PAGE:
Online Monitoring of Wastewater Effluent Chlorination Using Oxidation Reduction Potential (ORP) vs. Residual Chlorine Measurement

WERF Report: Treatment Processes (Project 99-WWF-6)

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Author(s): Damon S Williams

Publication Date: 01/03/2005

Pages: 412

ISBN13: 9781843397175

eISBN: 9781843397175

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Various control strategies are employed to ensure that a sufficient amount of chlorine has been applied to wastewater effluent in disinfection. In commonly used control strategies, such as Feed Back Control and Compound Loop Control, the combination of effluent flow rate, chlorine flow rate and chlorine residual are measured for dosing control with the chlorine residual used as a set point parameter. Recently Oxidation-Reduction Potential (ORP) has been employed as a control measurement and set point parameter for effluent chlorine dosing control as well. Theoretically, use of chlorine residual or ORP set point makes chlorine dosing possible to simultaneously respond to changes in effluent flow rate and in process, which cause variations in chlorine. This would potentially reduce chlorine feed requirements. Specific ORP or residual chlorine residual levels could be effectively monitored and maintained under changing effluent quality conditions. Immediate detection of chlorine feed malfunction could be achieved when analyzers are employed at the chlorine dosing point.

Despite these advantages, many wastewater treatment plants have chosen not to use signals from chlorine residual or ORP analyzers or results from manual grab chlorine residual testing for dosing control. Instead, chlorine residual or ORP information was only used to monitor the chlorine dosing strategy and to alert operations staff. Typical reasons include:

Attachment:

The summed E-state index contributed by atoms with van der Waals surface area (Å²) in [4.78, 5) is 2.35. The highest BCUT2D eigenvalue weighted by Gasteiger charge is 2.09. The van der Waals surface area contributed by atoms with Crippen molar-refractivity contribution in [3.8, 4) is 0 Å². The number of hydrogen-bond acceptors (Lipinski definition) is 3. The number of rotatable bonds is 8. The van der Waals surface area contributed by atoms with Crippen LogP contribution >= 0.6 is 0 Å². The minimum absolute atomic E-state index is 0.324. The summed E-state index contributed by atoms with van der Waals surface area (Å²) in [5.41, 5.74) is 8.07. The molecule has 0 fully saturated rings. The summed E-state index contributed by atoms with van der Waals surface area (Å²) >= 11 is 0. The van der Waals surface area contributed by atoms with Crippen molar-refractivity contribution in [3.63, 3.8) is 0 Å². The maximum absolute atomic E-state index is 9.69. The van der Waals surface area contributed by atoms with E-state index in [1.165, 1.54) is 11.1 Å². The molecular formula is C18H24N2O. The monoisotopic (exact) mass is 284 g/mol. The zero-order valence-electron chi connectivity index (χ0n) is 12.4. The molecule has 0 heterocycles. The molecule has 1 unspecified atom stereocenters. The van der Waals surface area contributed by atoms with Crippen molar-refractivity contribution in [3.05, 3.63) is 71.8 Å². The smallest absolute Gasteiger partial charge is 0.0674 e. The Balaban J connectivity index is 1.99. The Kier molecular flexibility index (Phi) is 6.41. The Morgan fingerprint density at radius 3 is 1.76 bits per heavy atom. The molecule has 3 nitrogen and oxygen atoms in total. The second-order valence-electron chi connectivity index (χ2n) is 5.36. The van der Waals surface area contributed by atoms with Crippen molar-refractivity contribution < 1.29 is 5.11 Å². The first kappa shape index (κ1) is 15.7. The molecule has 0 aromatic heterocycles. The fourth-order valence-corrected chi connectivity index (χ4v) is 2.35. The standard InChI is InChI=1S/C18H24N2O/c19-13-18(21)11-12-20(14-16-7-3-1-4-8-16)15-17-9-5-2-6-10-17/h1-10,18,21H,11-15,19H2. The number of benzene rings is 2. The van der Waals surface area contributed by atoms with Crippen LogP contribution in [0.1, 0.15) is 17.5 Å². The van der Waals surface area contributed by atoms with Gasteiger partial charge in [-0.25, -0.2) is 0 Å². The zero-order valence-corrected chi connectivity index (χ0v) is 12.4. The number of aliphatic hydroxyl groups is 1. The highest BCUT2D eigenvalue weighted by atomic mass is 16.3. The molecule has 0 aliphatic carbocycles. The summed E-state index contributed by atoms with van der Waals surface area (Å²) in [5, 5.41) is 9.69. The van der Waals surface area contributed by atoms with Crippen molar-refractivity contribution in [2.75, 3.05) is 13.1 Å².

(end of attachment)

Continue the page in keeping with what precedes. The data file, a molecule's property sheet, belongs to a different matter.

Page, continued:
• Lack of confidence in on-line analyzers to provide an accurate and continuous output of ORP or chlorine residual readings.
  • Insufficient staff to meet operations and maintenance requirements.         
  • Relative effectiveness of the current chlorine dose control system meeting regulatory requirements, typically involving flow-paced dose control with monitoring and control of chlorine mass feed.

An investigation of effectiveness of current residual chlorine and ORP measuring technologies in wastewater disinfection is imperative to address these concerns. This project examined the three key chlorination process monitoring methodologies: ORP sensors, membrane probe chlorine residual sensors, and chlorine residual automatic chemistry systems (colorimetric and amperometric). Side-by-side tests were conducted at multiple selected test sites. The differences, strengths and weaknesses of each methodology were identified. Bench scale laboratory experiments were performed to further compare the correlation of ORP and chlorine residual to microbial inactivation. Based on the findings, issues and optimization tips were examined for employing on-line chlorine residual or ORP analyzers in wastewater effluent chlorine dose control.

Damon S Williams

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